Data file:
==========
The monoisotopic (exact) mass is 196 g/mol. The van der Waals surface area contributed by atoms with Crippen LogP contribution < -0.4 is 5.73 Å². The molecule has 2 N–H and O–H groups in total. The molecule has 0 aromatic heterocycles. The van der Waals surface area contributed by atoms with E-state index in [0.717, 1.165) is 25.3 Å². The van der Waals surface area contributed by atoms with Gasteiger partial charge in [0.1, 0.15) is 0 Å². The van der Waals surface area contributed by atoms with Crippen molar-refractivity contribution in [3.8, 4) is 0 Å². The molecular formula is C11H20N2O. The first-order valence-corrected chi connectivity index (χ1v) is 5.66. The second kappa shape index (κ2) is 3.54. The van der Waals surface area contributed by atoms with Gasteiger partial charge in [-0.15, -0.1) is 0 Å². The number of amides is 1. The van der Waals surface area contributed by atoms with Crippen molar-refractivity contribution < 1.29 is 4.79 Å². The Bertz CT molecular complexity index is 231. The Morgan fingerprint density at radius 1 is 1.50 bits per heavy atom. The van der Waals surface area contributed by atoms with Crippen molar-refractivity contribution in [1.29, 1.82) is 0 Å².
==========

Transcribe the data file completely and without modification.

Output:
The monoisotopic (exact) mass is 196 g/mol. The van der Waals surface area contributed by atoms with Crippen LogP contribution < -0.4 is 5.73 Å². The molecule has 2 N–H and O–H groups in total. The molecule has 0 aromatic heterocycles. The van der Waals surface area contributed by atoms with E-state index in [0.717, 1.165) is 25.3 Å². The van der Waals surface area contributed by atoms with Gasteiger partial charge in [0.1, 0.15) is 0 Å². The van der Waals surface area contributed by atoms with Crippen molar-refractivity contribution in [3.8, 4) is 0 Å². The molecular formula is C11H20N2O. The first-order valence-corrected chi connectivity index (χ1v) is 5.66. The second kappa shape index (κ2) is 3.54. The van der Waals surface area contributed by atoms with Gasteiger partial charge in [-0.15, -0.1) is 0 Å². The number of amides is 1. The van der Waals surface area contributed by atoms with Crippen molar-refractivity contribution < 1.29 is 4.79 Å². The Bertz CT molecular complexity index is 231. The Morgan fingerprint density at radius 1 is 1.50 bits per heavy atom. The van der Waals surface area contributed by atoms with Crippen molar-refractivity contribution in [1.29, 1.82) is 0 Å².